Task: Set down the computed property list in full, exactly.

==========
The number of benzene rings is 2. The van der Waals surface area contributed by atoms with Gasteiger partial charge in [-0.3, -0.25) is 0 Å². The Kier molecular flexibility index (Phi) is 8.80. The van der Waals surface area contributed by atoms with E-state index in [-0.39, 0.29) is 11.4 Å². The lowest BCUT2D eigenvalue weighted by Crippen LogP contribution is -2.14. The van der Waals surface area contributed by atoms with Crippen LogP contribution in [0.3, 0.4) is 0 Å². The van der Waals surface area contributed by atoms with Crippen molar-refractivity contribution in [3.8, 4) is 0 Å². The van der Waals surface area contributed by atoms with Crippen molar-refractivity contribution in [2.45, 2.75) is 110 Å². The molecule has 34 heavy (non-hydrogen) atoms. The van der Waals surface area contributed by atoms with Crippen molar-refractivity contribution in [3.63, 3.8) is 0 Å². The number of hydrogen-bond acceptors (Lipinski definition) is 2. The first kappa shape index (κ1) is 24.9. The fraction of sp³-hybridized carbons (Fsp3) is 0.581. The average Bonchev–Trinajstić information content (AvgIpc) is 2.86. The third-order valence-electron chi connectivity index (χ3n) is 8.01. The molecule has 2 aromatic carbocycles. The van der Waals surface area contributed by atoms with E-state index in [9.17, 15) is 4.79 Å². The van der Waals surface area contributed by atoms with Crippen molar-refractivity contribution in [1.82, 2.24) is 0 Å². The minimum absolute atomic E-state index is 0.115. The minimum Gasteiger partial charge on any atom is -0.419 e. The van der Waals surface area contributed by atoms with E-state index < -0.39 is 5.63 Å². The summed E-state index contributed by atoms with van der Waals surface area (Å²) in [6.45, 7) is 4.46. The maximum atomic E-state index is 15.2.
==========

The number of benzene rings is 2. The van der Waals surface area contributed by atoms with Gasteiger partial charge in [-0.3, -0.25) is 0 Å². The Kier molecular flexibility index (Phi) is 8.80. The van der Waals surface area contributed by atoms with E-state index in [-0.39, 0.29) is 11.4 Å². The lowest BCUT2D eigenvalue weighted by Crippen LogP contribution is -2.14. The van der Waals surface area contributed by atoms with Crippen LogP contribution in [0.3, 0.4) is 0 Å². The van der Waals surface area contributed by atoms with Crippen molar-refractivity contribution in [3.8, 4) is 0 Å². The van der Waals surface area contributed by atoms with Crippen molar-refractivity contribution in [2.45, 2.75) is 110 Å². The molecule has 34 heavy (non-hydrogen) atoms. The van der Waals surface area contributed by atoms with Crippen molar-refractivity contribution in [3.63, 3.8) is 0 Å². The number of hydrogen-bond acceptors (Lipinski definition) is 2. The first kappa shape index (κ1) is 24.9. The fraction of sp³-hybridized carbons (Fsp3) is 0.581. The average Bonchev–Trinajstić information content (AvgIpc) is 2.86. The third-order valence-electron chi connectivity index (χ3n) is 8.01. The molecule has 2 aromatic carbocycles. The van der Waals surface area contributed by atoms with E-state index in [9.17, 15) is 4.79 Å². The van der Waals surface area contributed by atoms with Crippen molar-refractivity contribution in [1.82, 2.24) is 0 Å². The minimum absolute atomic E-state index is 0.115. The minimum Gasteiger partial charge on any atom is -0.419 e. The van der Waals surface area contributed by atoms with E-state index < -0.39 is 5.63 Å². The summed E-state index contributed by atoms with van der Waals surface area (Å²) in [6.45, 7) is 4.46. The maximum atomic E-state index is 15.2.